Pico de Gallo is a vibrant, fresh salsa that oscillates between sweet, savory, spicy, and acidic. The tomato version, which I assumed to be the traditional version is a staple in my kitchen, as well as many of my favorite Mexican (American) eateries. Just to see if it would work, I decided to throw watermelon into the mix, and I was more than pleasantly surprised. The texture and flavors were very similar, with a little special “What IS that?” thrown in at the end.


Here’s what you’ll need:

  • Watermelon – It goes without saying that watermelon is the star of the show. These recipes each use about ⅛ of a large watermelon, but could be doubled, tripled, or halved depending on how much watermelon you have, and how much you want to make. Choose the best watermelon you can find, but even a mediocre watermelon will work great in all of these recipes. 
  • Red onion – For it’s color and sweetness, I prefer red onion in this recipe. Want to use something else? Pretty much any onion, or even a shallot, will work in this pico.
  • Cilantro – I love the stuff, but I get why some folks aren’t fans. Leave it out, or use fresh parsley or celery leaves. 
  • Garlic – It’s important to have garlic for depth of flavor. Not a fan? Use less or none. I guess you could use a bit of garlic powder if that’s all you’ve got. Pre-chopped would also be fine, but fresh is, of course, best.
  • Jalapeno – I love the green heat of a fresh jalapeno. Use as much or as little as you can handle. You could also use a green bell pepper if you wanted to make it the most mild pico ever. 
  • Lime juice – There is no substitute for fresh lime juice. Except maybe fresh lemon juice.
Easy Vegan Watermelon Recipes
Easy Vegan Watermelon Recipes

Wait. What? Watermelon?!

Admittedly, I’m not an expert on picking out watermelons. I look for the yellow patch, and I thump them to listen for something, and I now even look for the lines that supposedly tell you that it’s got a lot of sugar in it. Occasionally, my detective work pays off, and I’m rewarded with a perfectly sweet and ripe watermelon. Other times, even if a melon seems to check all of the ripeness boxes, it’s “just OK”.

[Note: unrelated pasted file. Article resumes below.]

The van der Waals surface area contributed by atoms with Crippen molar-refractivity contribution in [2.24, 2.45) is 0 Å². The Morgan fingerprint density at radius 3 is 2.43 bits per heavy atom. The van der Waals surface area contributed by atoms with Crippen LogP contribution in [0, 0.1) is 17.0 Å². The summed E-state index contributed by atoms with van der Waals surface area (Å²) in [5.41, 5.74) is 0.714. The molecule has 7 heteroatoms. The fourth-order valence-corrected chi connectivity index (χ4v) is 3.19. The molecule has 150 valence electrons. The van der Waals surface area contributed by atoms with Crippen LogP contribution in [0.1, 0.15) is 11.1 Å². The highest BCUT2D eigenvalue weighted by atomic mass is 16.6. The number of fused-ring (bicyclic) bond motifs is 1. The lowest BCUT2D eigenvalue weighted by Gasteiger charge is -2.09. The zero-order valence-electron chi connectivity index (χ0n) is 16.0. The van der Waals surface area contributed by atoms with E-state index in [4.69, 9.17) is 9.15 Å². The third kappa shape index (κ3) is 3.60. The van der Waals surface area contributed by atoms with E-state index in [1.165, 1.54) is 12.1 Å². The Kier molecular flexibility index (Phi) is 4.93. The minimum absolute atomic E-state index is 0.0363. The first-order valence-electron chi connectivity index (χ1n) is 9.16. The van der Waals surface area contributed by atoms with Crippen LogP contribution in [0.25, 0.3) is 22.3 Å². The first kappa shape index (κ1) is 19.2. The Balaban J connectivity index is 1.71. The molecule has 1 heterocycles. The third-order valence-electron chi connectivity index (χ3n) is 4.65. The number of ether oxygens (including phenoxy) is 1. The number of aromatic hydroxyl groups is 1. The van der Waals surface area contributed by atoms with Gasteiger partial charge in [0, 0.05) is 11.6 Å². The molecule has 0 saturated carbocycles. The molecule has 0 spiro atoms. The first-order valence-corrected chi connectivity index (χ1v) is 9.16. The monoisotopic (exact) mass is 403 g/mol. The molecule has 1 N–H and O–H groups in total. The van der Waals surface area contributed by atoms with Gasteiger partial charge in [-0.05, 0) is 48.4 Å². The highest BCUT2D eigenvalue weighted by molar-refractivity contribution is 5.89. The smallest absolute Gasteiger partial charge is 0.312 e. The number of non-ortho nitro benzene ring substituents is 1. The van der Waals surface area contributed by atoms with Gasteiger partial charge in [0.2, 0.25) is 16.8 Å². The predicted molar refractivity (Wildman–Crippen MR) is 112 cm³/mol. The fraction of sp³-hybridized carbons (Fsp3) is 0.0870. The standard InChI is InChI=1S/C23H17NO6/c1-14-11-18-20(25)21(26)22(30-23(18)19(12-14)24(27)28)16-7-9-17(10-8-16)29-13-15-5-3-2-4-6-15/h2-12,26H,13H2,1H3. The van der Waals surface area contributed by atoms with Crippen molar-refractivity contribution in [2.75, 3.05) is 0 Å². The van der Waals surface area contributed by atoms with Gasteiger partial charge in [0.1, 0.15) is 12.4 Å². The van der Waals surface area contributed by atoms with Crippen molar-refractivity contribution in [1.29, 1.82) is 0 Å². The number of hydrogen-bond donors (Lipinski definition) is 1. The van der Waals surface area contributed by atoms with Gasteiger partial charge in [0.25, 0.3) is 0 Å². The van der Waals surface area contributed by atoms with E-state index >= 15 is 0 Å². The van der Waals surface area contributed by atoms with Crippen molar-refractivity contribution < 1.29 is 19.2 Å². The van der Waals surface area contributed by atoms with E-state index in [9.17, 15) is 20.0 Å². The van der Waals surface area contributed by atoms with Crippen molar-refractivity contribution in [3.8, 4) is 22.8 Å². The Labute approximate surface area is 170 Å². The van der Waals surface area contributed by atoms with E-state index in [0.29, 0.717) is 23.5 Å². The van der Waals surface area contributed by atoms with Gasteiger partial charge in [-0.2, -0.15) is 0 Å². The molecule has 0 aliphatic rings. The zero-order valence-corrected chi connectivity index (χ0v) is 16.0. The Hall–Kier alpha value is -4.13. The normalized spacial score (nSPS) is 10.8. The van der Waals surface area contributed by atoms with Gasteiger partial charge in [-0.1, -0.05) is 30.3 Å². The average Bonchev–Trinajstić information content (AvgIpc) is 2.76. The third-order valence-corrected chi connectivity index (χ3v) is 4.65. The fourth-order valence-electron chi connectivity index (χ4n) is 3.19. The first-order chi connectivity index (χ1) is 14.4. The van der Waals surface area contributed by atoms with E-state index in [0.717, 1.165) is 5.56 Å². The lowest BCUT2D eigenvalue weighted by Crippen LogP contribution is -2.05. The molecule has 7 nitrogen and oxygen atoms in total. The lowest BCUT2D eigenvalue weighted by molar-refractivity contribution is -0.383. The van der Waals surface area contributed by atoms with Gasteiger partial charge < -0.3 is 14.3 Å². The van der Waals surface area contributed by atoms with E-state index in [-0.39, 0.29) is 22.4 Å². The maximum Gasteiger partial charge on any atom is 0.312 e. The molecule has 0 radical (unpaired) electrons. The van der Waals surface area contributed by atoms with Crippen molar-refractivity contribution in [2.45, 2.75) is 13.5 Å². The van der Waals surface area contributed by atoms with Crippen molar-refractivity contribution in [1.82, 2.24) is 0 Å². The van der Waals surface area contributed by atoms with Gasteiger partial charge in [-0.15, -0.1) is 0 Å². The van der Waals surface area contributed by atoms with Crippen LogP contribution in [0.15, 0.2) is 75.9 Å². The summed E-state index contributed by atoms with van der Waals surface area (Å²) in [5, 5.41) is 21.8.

But like pizza, Thai food, and sex, a “just OK” waterelon is still worth having.

I don’t buy watermelons as often as I would like to, mostly because I feel like they require a lot of work to get into. And once you do get into them, there seems to be a ton of byproduct that I never know what to do with. Not to mention the storage aspect of trying to refrigerate 15 to 20 pound of  fruit. 

So, I started to think of other ways that I could use watermelon, both to help me eliminate some of the waste, and to give me some other ways to enjoy a watermelon that might not be the ripest or sweetest one of the bunch. 

It came to me that I had seen watermelon used in a recipe that normally called for tomates, so I decided to see just how far I could take it.

No shade at tomatoes, but tomatoes are another one of those fruits that are never really as good as you would like them to be, and most of the time when you find them in our season-less supermarkets, they are under-ripe and bland.

I learned a lot from my initial tests. First of all, “just ok” watermelons are superior to “meh” tomatoes. A watermelon that’s not as sweet as it could be is still more flavorful than a tomato with the same challenges.

Secondly, the yield you get from a single watermelon, is exponentially more than what you get from an entire bushel of tomatoes. I was taken aback by just how much fruit there actually is in a watermelon. I paid close to $6 at Sprouts for an organic melon, and I just keep thinking how much it would have cost for me to get the same amount of usable fruit from organic tomatoes. 

In terms of the waste or byproduct, the watermelon does have an edible rind, between the skin and the flesh, that is actually quite good when handled properly. I have a few recipes I’m working on for that, so stay tuned. 

The four recipes that I tested out using watermelon in place of tomatoes all came out incredible: 

The flavor and texture of the watermelon works so perfectly in all of these dishes that, if you didn’t know any better, you would think they had been made to use watermelon all along.  

Check out this video to see just how easily these dishes can be made, and then scroll down for the down for the full printable recipe for my Watermelon Pico de Gallo.

Watermelon Pico de Gallo

Watermelon Pico de Gallo
Prep Time
15 mins
Refrigerate or rest
1 hr

Delicious and spicy pico de gallo made with refreshing watermelon

Course: Sauce, Side Dish, Snack
Cuisine: Mexican
Servings: 2 cups
Author: Michael Monson
  • 2 cups (12-13 ounces) ripe watermelon, cut into ¼ inch cubes
  • ¼ red onion, minced
  • ¼ cup cilantro, roughly chopped
  • 1 clove garlic, minced
  • ½ jalapeno, minced
  • 1 lime, juiced
  • ½ teaspoon salt, or more to taste
To serve:
  • tostadas or tortilla chips
  1. Combine all ingredients into a bowl, and stir to combine. Taste for salt. Allow to rest about 1 hour until ready to serve with tortilla chips (as a salsa) or with tostadas (as a “ceviche”).